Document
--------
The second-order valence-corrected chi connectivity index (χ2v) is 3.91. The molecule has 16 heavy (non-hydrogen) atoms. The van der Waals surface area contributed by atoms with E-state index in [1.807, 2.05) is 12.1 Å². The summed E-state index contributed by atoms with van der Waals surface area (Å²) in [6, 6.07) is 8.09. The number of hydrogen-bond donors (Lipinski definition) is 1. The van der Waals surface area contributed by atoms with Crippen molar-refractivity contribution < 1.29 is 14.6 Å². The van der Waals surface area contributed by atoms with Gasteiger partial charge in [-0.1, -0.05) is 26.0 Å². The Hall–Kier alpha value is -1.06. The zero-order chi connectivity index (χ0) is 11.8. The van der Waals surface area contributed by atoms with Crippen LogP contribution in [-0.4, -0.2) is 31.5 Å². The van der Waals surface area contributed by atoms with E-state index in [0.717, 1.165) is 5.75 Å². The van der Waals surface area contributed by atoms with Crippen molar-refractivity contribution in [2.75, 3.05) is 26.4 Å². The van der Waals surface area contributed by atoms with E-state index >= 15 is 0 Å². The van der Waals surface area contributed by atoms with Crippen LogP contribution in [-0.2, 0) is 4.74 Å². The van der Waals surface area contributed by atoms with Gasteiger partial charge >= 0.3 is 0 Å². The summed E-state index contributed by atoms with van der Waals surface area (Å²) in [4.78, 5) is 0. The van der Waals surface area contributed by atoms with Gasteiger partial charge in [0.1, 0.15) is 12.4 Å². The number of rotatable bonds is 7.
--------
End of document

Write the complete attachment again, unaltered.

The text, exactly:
The second-order valence-corrected chi connectivity index (χ2v) is 3.91. The molecule has 16 heavy (non-hydrogen) atoms. The van der Waals surface area contributed by atoms with E-state index in [1.807, 2.05) is 12.1 Å². The summed E-state index contributed by atoms with van der Waals surface area (Å²) in [6, 6.07) is 8.09. The number of hydrogen-bond donors (Lipinski definition) is 1. The van der Waals surface area contributed by atoms with Crippen molar-refractivity contribution < 1.29 is 14.6 Å². The van der Waals surface area contributed by atoms with Gasteiger partial charge in [-0.1, -0.05) is 26.0 Å². The Hall–Kier alpha value is -1.06. The zero-order chi connectivity index (χ0) is 11.8. The van der Waals surface area contributed by atoms with Crippen LogP contribution in [-0.4, -0.2) is 31.5 Å². The van der Waals surface area contributed by atoms with E-state index in [0.717, 1.165) is 5.75 Å². The van der Waals surface area contributed by atoms with Crippen molar-refractivity contribution in [2.75, 3.05) is 26.4 Å². The van der Waals surface area contributed by atoms with E-state index >= 15 is 0 Å². The van der Waals surface area contributed by atoms with Crippen LogP contribution in [-0.2, 0) is 4.74 Å². The van der Waals surface area contributed by atoms with Gasteiger partial charge >= 0.3 is 0 Å². The summed E-state index contributed by atoms with van der Waals surface area (Å²) in [4.78, 5) is 0. The van der Waals surface area contributed by atoms with Gasteiger partial charge in [0.1, 0.15) is 12.4 Å². The number of rotatable bonds is 7.